After Tyler Pierre’s final exit meeting as a member of the Oswego State men’s basketball team, head coach Jason Leone gave his senior permission to sit at his desk for this interview. Leone added “you earned it” as he walked out of his office.
The reality is, Pierre initially was not suppose to be having his last exit meeting in Oswego when he started playing college basketball. He was supposed to be home. Playing Div. II basketball for Dowling College, just 15 minutes away from his hometown in Deer Park, New York.
After completing his freshman season for Dowling, Pierre received an email from his school that following Summer it will be closing for the Fall semester due to financial issues.
“At first it was like ‘dang, where I am going to get my education?’,” Pierre said. “My second worry is where I was going to play next year.”
Then came Leone, coming off his fifth season in 2015 under the helm at Oswego, and a historic trip to the Sweet 16 for the first time in program history. He noticed the closing of Dowling College online after the fact, and researched more into Pierre as a potential recruit having a need for another big man on the upcoming roster.
“My grandfather passed away the next day, I hopped into a car the day after that and went down to Long Island and stayed there until I convinced him to come,” Leone said. “I wouldn’t leave him alone until he was a Laker. I was so blown away by his family, him and how articulate he was.”
Pierre indeed did come up to Oswego to visit and was “blown away” himself. Once he walked into Max Ziel Gymnasium and learned more about program, he found his new home.
“It was like an eye-opener for me, from that point on I knew I had to come here,” Pierre said.
The Laker men’s basketball team was an established program. Pierre in his first season needed to make his way into a rotation that returned two of its starters in the frontcourt, and backup 6-10 center, Mykelle Krecko.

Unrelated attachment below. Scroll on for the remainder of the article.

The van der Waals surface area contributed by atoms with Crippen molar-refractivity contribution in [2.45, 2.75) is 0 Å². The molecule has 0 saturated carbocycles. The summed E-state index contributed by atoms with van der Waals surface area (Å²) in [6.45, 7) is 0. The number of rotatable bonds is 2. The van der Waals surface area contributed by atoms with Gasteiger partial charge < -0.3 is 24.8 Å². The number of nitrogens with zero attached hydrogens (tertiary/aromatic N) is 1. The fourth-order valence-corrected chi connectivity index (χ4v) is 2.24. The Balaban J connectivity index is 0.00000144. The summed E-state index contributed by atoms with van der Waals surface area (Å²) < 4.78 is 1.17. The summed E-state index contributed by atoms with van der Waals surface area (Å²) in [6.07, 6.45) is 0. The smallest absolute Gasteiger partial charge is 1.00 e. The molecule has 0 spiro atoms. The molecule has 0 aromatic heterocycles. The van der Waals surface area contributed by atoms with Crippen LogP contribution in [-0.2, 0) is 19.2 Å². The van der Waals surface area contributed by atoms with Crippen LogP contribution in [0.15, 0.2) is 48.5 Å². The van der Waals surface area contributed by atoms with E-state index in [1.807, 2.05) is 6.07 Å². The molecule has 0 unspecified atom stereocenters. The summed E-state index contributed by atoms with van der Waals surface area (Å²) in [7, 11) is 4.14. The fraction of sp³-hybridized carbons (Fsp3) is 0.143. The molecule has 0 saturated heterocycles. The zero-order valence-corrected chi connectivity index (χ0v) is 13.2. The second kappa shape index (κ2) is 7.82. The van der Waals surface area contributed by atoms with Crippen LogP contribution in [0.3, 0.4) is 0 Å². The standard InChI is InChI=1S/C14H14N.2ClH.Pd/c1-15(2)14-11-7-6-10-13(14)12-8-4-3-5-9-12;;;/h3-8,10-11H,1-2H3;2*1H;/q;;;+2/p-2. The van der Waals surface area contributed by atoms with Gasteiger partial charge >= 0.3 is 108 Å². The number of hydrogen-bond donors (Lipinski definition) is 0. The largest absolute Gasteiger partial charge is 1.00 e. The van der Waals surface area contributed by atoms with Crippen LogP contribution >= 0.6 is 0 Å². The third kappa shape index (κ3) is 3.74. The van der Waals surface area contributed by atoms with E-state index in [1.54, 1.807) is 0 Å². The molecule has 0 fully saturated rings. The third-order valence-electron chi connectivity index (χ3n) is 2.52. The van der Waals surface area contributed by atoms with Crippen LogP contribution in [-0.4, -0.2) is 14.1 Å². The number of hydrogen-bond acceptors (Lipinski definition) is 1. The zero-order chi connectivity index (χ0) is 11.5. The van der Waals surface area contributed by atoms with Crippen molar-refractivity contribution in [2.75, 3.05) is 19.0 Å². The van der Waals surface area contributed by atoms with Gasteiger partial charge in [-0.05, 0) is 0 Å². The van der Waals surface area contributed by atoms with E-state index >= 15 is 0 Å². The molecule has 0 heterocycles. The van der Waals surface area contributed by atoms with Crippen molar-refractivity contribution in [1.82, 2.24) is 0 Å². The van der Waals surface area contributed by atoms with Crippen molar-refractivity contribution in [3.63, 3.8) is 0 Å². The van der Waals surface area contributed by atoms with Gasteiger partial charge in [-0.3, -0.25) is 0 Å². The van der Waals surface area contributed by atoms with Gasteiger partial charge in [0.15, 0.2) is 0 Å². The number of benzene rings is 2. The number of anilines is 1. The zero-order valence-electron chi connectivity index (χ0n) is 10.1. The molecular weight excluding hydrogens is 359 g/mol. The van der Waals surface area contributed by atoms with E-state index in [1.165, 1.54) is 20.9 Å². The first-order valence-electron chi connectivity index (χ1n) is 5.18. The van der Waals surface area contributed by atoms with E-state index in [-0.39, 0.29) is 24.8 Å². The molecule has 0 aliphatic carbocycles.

“It was a good experience for me to come up here and become the man I was made to be,” Pierre said.
The Lakers did go on to have yet another successful campaign in Pierre’s sophomore season, finishing in first place in their conference to host the SUNYAC Championship. After a dramatic overtime victory in the semifinals, they were set to play in the title game the next day against SUNY Oneonta. A day where many learned who Tyler Pierre was.
Coming off the bench, Pierre grabbed a career-high 17 rebounds and scored 15 points in the biggest game of the season, leading Oswego to a third SUNYAC Championship in six seasons. He went on to be named to the All-Tournament team as well.
“It definitely disrupted our game plan at the time,” said James Holmes, current assistant at Oswego and former graduate assistant of Oneonta at the time. “I remember after the game discussing with the staff how impressed we were with his performance that night. It was unbelievable.”
Pierre’s junior season although did endure its struggles for the Lakers. Despite making it back to SUNYAC semifinals, they finished with just a 14-13 record. Pierre, however, did get named to Third Team All-SUNYAC, averaging 10.4 points and 8.3 rebounds a game.
It was still a disappointment to the Lakers’ standards, something Pierre and company were determined to fix.
“We came together at the end of the season and had a meeting to talk about all the negative things,” Pierre said. “And the positive things we wanted to achieve for the following season.”
In 2018-19, the Lakers were back. They added key pieces and showed overall improvement to the roster, but more notably featured a breakout season from the 6-6 center out of Deer Park.
“He improved an incredible amount this year,” Leone said. “I actually don’t think I’ve ever had a player here make a jump in a years time from on an offensive standpoint as much as Tyler has.”
Pierre would help lead the Lakers to their fourth SUNYAC title this season in the last eight years, going on to be named Tournament MVP after a pair of double-doubles in the tournament.
Receiving an automatic bid in the NCAA Tournament, the team made it back to the Sweet 16, but came up short. It was the end of his playing career, but Pierre’s service and impact has only begun.
After giving his time as a student-athlete in the Port City, the senior graduating as a Criminal Justice major this May is set to pursue his dream, and will enlist into the United States Marines Corps in hopes to one day become a Secret Service Agent.
“I couldn’t think of anybody better to serve our country than that guy,” Leone said. “He’s about strong willed and tough-minded, and all the things the Marines preach, Tyler has all those attributes.”